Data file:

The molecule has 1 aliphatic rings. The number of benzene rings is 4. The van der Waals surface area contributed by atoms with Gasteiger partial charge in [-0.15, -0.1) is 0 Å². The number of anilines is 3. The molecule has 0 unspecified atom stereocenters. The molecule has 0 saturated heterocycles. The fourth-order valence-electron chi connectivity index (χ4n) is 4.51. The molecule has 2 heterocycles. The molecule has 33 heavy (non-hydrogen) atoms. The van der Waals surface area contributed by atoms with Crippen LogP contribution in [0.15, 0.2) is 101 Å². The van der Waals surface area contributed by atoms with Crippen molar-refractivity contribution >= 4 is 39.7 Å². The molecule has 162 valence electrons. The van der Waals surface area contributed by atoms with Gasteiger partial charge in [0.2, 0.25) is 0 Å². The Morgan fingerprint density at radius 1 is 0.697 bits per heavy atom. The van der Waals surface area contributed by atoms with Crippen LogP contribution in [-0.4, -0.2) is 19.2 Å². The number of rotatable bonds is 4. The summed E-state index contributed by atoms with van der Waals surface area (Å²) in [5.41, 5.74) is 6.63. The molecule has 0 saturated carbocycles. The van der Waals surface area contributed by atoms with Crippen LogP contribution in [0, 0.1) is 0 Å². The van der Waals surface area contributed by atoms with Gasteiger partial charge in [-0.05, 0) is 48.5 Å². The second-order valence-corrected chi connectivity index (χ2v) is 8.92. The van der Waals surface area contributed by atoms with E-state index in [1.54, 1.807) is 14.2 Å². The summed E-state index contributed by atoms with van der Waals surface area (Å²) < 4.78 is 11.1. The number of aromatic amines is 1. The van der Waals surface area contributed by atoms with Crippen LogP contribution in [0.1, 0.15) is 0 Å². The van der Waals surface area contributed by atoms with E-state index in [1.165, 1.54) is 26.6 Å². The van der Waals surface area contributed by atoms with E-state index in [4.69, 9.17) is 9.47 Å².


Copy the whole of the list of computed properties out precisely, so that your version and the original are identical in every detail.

The molecule has 1 aliphatic rings. The number of benzene rings is 4. The van der Waals surface area contributed by atoms with Gasteiger partial charge in [-0.15, -0.1) is 0 Å². The number of anilines is 3. The molecule has 0 unspecified atom stereocenters. The molecule has 0 saturated heterocycles. The fourth-order valence-electron chi connectivity index (χ4n) is 4.51. The molecule has 2 heterocycles. The molecule has 33 heavy (non-hydrogen) atoms. The van der Waals surface area contributed by atoms with Crippen LogP contribution in [0.15, 0.2) is 101 Å². The van der Waals surface area contributed by atoms with Crippen molar-refractivity contribution >= 4 is 39.7 Å². The molecule has 162 valence electrons. The van der Waals surface area contributed by atoms with Gasteiger partial charge in [0.2, 0.25) is 0 Å². The Morgan fingerprint density at radius 1 is 0.697 bits per heavy atom. The van der Waals surface area contributed by atoms with Crippen LogP contribution in [-0.4, -0.2) is 19.2 Å². The number of rotatable bonds is 4. The summed E-state index contributed by atoms with van der Waals surface area (Å²) in [5.41, 5.74) is 6.63. The molecule has 0 saturated carbocycles. The van der Waals surface area contributed by atoms with Crippen LogP contribution in [0, 0.1) is 0 Å². The van der Waals surface area contributed by atoms with Gasteiger partial charge in [-0.05, 0) is 48.5 Å². The second-order valence-corrected chi connectivity index (χ2v) is 8.92. The van der Waals surface area contributed by atoms with E-state index in [1.54, 1.807) is 14.2 Å². The summed E-state index contributed by atoms with van der Waals surface area (Å²) < 4.78 is 11.1. The number of aromatic amines is 1. The van der Waals surface area contributed by atoms with Crippen LogP contribution in [0.1, 0.15) is 0 Å². The van der Waals surface area contributed by atoms with E-state index in [1.165, 1.54) is 26.6 Å². The van der Waals surface area contributed by atoms with E-state index in [4.69, 9.17) is 9.47 Å².